Posts

How breast size dissatisfaction affects breast self-examination

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Breast cancer is the most common cancer diagnosed in the United Kingdom. In 2015, 45,764 cases of breast cancer in women were registered in England, accounting for nearly 1 in 3 new female cancer cases. Women with breast cancer in the United Kingdom also have poorer survival rates than women in other parts of Europe. One reason for this is that British women tend to be diagnosed at more advanced stages of disease, which reduces survival rates. Regular attendance at mammography screenings is an effective way of detecting breast cancer early. In England, women between the ages of 50 and 70 are invited for breast screening every three years as part of the NHS Breast Screening Programme. Screening is intended to detect breast cancer at an early stage, when there is a better chance of successful treatment. However, most breast cancers are detected by women through breast self-examination, which involves regular palpation of the breasts. However, done on its own and without proper training,…

If you want to lose weight, ask yourself: is this really self-improvement?

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Heather Widdows, University of Birmingham
After the feasting of Christmas, January is a time of detox and self-denial. It’s when people start new diets, begin new exercise regimes and make new year’s resolutions. We promise ourselves that we will do better – that we will better ourselves. But all too often – at least in the West – this means improving our bodies.
While losing weight or gaining fitness can be a good thing, these types of resolutions – “I will lose five kilograms”, “I will join a gym”, “I will stop eating sweets” – mark a significant change from previous generations.
Traditionally, new year’s resolutions were about improving one’s character – the inner self, not the outer self. For example, an extract of an adolescent’s diary, written in 1892, reads:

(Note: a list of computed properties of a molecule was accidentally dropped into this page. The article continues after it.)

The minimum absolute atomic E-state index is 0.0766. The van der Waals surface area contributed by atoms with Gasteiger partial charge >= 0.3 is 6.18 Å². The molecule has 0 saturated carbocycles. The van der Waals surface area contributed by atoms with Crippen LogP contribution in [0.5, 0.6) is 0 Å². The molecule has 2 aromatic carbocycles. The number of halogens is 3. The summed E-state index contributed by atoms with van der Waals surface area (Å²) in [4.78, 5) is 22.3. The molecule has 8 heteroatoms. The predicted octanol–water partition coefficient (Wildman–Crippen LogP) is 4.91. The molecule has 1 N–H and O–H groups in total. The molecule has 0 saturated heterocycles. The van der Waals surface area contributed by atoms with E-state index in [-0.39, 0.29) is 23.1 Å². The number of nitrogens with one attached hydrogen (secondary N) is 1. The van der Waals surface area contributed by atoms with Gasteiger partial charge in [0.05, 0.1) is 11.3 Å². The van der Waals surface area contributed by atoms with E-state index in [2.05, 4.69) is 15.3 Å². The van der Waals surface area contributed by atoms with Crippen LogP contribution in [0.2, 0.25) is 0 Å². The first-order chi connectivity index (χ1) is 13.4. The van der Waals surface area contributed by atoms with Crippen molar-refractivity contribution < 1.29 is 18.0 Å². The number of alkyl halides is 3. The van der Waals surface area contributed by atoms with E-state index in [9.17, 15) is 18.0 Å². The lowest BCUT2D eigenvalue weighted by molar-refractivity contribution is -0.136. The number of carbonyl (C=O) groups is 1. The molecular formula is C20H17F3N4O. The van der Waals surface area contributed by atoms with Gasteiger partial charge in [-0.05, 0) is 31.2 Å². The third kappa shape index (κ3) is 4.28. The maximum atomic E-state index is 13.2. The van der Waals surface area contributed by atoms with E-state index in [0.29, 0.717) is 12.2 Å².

Resolved, not to talk about myself or feelings. To think before speaking. To work seriously. To be self-restrained in conversation and actions. Not to let my thoughts wander. To be dignified. Interest myself more in others.

Beauty's neglected harms

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In a just published paper I consider what beauty would look like if we changed the lens and looked at beauty not as a collection of individual choices, but as a public health concern. Would changing the lens transform how we regard the harms of beauty and the extent to which we think we should intervene to address such harms?
Changing the lens from individual choice to public health has been decisive in a number of debates. The classic example is attitudes to smoking. Whether or not to smoke was once regarded a matter of individual freedom and choice. The dominant view was that adults who know the risks should be left to make their own decisions. In an era where stop smoking campaigns are routinely promoted by States, health professionals and NGOs, and it is even regarded as acceptable to shame pregnant women for smoking, the notion that this is an individual choice which should not be intervened with is long gone. Sometimes intervention is justified on the grounds of 'harms-to-o…

Women, hair and anarchists